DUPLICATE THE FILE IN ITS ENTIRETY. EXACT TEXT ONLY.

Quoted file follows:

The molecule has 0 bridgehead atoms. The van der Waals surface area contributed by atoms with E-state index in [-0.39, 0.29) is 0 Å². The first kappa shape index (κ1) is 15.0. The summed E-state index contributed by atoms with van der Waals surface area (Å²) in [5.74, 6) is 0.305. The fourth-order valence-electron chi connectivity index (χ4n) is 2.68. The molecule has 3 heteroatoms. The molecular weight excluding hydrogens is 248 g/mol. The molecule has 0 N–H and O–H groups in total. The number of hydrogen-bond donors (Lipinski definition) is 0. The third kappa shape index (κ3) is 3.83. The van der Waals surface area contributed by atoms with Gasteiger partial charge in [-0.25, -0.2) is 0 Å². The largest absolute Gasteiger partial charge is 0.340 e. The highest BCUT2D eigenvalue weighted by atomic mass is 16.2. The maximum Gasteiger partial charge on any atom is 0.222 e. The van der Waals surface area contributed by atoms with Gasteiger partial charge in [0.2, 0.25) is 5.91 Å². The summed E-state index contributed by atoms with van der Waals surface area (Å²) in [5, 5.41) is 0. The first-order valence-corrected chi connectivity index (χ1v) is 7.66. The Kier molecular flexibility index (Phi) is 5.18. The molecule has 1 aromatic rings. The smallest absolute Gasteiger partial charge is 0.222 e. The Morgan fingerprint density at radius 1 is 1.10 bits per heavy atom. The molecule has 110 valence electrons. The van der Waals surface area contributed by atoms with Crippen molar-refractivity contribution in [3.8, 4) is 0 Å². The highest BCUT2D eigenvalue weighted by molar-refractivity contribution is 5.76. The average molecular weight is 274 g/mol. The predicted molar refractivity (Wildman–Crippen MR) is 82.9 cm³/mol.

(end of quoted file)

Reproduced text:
The molecule has 0 bridgehead atoms. The van der Waals surface area contributed by atoms with E-state index in [-0.39, 0.29) is 0 Å². The first kappa shape index (κ1) is 15.0. The summed E-state index contributed by atoms with van der Waals surface area (Å²) in [5.74, 6) is 0.305. The fourth-order valence-electron chi connectivity index (χ4n) is 2.68. The molecule has 3 heteroatoms. The molecular weight excluding hydrogens is 248 g/mol. The molecule has 0 N–H and O–H groups in total. The number of hydrogen-bond donors (Lipinski definition) is 0. The third kappa shape index (κ3) is 3.83. The van der Waals surface area contributed by atoms with Gasteiger partial charge in [-0.25, -0.2) is 0 Å². The largest absolute Gasteiger partial charge is 0.340 e. The highest BCUT2D eigenvalue weighted by atomic mass is 16.2. The maximum Gasteiger partial charge on any atom is 0.222 e. The van der Waals surface area contributed by atoms with Gasteiger partial charge in [0.2, 0.25) is 5.91 Å². The summed E-state index contributed by atoms with van der Waals surface area (Å²) in [5, 5.41) is 0. The first-order valence-corrected chi connectivity index (χ1v) is 7.66. The Kier molecular flexibility index (Phi) is 5.18. The molecule has 1 aromatic rings. The smallest absolute Gasteiger partial charge is 0.222 e. The Morgan fingerprint density at radius 1 is 1.10 bits per heavy atom. The molecule has 110 valence electrons. The van der Waals surface area contributed by atoms with Crippen molar-refractivity contribution in [3.8, 4) is 0 Å². The highest BCUT2D eigenvalue weighted by molar-refractivity contribution is 5.76. The average molecular weight is 274 g/mol. The predicted molar refractivity (Wildman–Crippen MR) is 82.9 cm³/mol.